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Movie Review

The Women’s Institute is, well, an institution in Great Britain. (Think Martha Stewart for somewhat frumpy British women.) These women’s clubs encourage the old-fashioned arts of jam-making, flower-pressing, baking and knitting—and deathly boring guest speakers at monthly meetings. Who, after all, really needs to know the history of broccoli? Their yearly fundraising calendars are, naturally, equally boring, with photos of flowers and the bridges of Yorkshire.

When Annie’s husband, John, succumbs to leukemia, her lifelong friend, Chris, determines to help the grieving widow by honoring his death. She decides to devote the money raised by that year’s calendar to buy a new sofa for the hospital’s waiting room, on which she and Annie had spent many an hour. But the average yearly take of 75 pounds will not begin to cover the 900 pounds needed for a good piece of furniture.

How to generate more revenue? After seeing a girlie calendar at the local bicycle repair shop, Chris gets an idea. This movie, based on a true story, shows just how far friends will go—and just how naked they'll get—to help one of their own ...

Positive Elements

Both Chris and Annie deeply love their husbands. The power of friendship and loyalty get a great showing in this movie. Chris and the other women are willing to overcome natural inhibitions to help a grieving widow (a positive that turns into quite a negative as reflected in "Sexual Content").

Every male in the movie is chivalrous, even a teenage boy. The only suitable photographer they can find is male, and rather than jump at the opportunity to photograph nude women (an idea a typical Hollywood producer might have put in the film) he is genuinely uncomfortable at having to do this. In a back-door way, the jealousies and family discord that arise in this story show the necessity of a strong marriage and a humble spirit.

Spiritual Content

The women open every meeting by singing the hymn “Jerusalem.”

Sexual Content

Even though this movie is ultimately about nude women on a calendar, it's not overtly sexual. In fact, only a couple brief flashes of breast nudity and a woman’s bare buttocks makes it onscreen as the women pose behind strategically placed fruitcakes, flower arrangements or music folders. A woman flips through the pages of a pinup calendar (nothing explicit is seen). Sadly, a mother who finds pornographic magazines under her son’s bed (nothing of the content is shown) just laughs and kisses him on the forehead.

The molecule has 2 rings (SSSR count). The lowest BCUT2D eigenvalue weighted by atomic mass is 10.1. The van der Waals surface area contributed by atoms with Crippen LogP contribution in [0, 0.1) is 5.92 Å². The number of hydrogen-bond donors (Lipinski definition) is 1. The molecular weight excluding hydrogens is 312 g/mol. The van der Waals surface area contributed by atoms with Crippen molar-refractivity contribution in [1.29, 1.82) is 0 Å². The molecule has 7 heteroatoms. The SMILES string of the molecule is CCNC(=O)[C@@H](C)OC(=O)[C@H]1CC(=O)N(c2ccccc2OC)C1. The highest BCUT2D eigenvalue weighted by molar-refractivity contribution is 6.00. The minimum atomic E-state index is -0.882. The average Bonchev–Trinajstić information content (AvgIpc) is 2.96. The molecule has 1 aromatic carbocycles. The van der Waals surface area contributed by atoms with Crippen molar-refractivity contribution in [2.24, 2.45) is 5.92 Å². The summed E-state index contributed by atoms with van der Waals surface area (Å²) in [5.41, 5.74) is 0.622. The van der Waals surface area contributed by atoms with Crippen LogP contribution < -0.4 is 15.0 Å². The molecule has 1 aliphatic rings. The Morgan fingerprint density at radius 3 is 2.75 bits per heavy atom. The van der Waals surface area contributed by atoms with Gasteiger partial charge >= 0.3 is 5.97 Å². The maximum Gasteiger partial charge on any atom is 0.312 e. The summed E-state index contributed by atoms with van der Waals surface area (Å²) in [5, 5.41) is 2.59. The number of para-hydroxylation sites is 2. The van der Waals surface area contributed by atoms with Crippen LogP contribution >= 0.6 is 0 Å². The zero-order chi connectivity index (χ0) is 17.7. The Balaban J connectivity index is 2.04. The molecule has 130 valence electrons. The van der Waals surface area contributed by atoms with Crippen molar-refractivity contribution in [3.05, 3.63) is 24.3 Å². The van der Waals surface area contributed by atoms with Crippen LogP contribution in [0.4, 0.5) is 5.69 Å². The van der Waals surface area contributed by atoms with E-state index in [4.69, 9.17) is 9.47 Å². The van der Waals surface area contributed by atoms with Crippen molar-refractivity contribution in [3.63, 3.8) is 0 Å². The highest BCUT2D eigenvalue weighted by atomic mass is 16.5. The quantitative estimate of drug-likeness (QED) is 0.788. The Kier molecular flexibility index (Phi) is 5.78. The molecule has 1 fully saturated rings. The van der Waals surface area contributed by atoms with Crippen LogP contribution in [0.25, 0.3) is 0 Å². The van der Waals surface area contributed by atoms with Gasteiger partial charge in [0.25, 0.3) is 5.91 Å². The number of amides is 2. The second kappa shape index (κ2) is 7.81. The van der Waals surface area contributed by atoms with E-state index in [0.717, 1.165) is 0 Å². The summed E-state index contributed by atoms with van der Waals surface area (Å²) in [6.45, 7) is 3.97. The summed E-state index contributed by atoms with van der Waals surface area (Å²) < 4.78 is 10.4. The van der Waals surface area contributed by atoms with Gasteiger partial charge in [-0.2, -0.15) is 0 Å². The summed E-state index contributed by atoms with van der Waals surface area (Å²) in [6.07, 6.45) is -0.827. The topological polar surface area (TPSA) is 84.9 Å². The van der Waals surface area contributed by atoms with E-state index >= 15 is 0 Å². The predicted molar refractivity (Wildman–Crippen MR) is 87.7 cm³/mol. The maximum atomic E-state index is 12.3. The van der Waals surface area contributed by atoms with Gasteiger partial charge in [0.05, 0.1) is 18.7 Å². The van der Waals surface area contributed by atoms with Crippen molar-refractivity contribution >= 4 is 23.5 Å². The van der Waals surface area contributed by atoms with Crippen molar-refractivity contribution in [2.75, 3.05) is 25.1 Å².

Repeated jokes are made about the actor George Clooney (who never appears in the film) and “the firmness of his buttocks.” Two teenage boys engage in a protracted conversation trying to come up with a perfect description of a girl’s breasts. One woman agrees to pose for the calendar, so long as there are no “front bottoms.” She says, “I saved that for only one man.” When a friend asks, “Oh, your husband?” she says with a snicker, “He wasn’t my husband.” An unmarried 50-ish woman agrees to pose, saying, “If I’m not going to flip them out now, when will I?” When one woman takes off her blouse, the photographer jokes about the size of her breasts.

Violent Content


Crude or Profane Language

One s-word and a handful of milder profanity and crude sexual slang. God's name is misused about a dozen times. A woman is called a bastard. Frequent use of British crudities include "bloody" and "s-d off."

Drug and Alcohol Content

Wine and beer makes numerous appearances. A woman seeing the surreal entries in a baking contest jokes that there’s no longer any need for hallucinogenic drugs. A man drinks a glass of wine before going to bed. Men in a pub drink pints of beer and smoke cigarettes. Two boys get drunk on a bottle of wine and then are arrested while smoking pot. (They’re released because it turns out to be oregano.) A beer company sponsors the printing of the calendars. A photographer rolls his own cigarettes. A woman drinks wine poolside.

Other Negative Elements

The few people who object to the idea of posing nude for the calendar are portrayed as uptight, prudish fuddy-duddies. One woman tells her daughter, “Don’t do anything I wouldn’t do,” at which the daughter replies, “I already have.” One woman cheats in a baking contest by entering a store-bought cake—she wins—and then later lies her way into a conference. A mother severely embarrasses her teenage son by posing in the calendar.


At the end of the movie, it's indicated that the calendar has raised 750,000 pounds (nearly $1 million) for leukemia research, certainly a good cause. Yet my feelings toward this movie should be the new dictionary entry for “ambivalent.” There are powerful lessons of love, friendship, loyalty and sacrifice, as well as cautionary lessons on marriage, child-rearing and having an inflated ego. The film is also to be commended for playing up the natural modesty of the women, even though they all eventually “overcome” it. But the sexual undertones and all the joking that go along with photographing the calendar undercut that case. In short, Calendar Girls is a touching, funny movie with plenty of positive messages, but lots of families are going to have to X it off their schedules because of sexual jokes and brief nudity.

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Helen Mirren as Chris; Julie Walters as Annie; John Alderton as John; Ciaran Hinds as Rod; Jay Leno makes a cameo appearance as Himself


Nigel Cole ( )


Touchstone Pictures



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Tom Neven

We hope this review was both interesting and useful. Please share it with family and friends who would benefit from it as well.

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